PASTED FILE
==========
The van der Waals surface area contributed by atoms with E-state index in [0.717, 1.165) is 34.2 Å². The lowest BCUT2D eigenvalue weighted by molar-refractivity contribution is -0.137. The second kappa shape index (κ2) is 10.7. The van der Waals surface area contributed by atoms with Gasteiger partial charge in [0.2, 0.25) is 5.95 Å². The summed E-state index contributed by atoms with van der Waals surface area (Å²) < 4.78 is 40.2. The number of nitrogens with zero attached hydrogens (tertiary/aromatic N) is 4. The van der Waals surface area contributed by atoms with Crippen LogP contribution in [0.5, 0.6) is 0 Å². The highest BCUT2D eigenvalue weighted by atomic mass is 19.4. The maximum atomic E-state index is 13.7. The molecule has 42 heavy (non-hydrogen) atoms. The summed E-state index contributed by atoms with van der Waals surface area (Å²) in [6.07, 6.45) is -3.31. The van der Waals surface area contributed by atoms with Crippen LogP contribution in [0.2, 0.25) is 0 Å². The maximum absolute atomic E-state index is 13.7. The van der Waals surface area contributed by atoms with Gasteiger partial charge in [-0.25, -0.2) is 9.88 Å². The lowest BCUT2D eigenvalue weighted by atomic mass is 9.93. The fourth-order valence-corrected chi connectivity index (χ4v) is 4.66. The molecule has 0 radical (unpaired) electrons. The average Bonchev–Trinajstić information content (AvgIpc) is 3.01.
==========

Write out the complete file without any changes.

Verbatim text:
The van der Waals surface area contributed by atoms with E-state index in [0.717, 1.165) is 34.2 Å². The lowest BCUT2D eigenvalue weighted by molar-refractivity contribution is -0.137. The second kappa shape index (κ2) is 10.7. The van der Waals surface area contributed by atoms with Gasteiger partial charge in [0.2, 0.25) is 5.95 Å². The summed E-state index contributed by atoms with van der Waals surface area (Å²) < 4.78 is 40.2. The number of nitrogens with zero attached hydrogens (tertiary/aromatic N) is 4. The van der Waals surface area contributed by atoms with Crippen LogP contribution in [0.5, 0.6) is 0 Å². The highest BCUT2D eigenvalue weighted by atomic mass is 19.4. The maximum atomic E-state index is 13.7. The molecule has 42 heavy (non-hydrogen) atoms. The summed E-state index contributed by atoms with van der Waals surface area (Å²) in [6.07, 6.45) is -3.31. The van der Waals surface area contributed by atoms with Crippen LogP contribution in [0.2, 0.25) is 0 Å². The maximum absolute atomic E-state index is 13.7. The van der Waals surface area contributed by atoms with Gasteiger partial charge in [-0.25, -0.2) is 9.88 Å². The lowest BCUT2D eigenvalue weighted by atomic mass is 9.93. The fourth-order valence-corrected chi connectivity index (χ4v) is 4.66. The molecule has 0 radical (unpaired) electrons. The average Bonchev–Trinajstić information content (AvgIpc) is 3.01.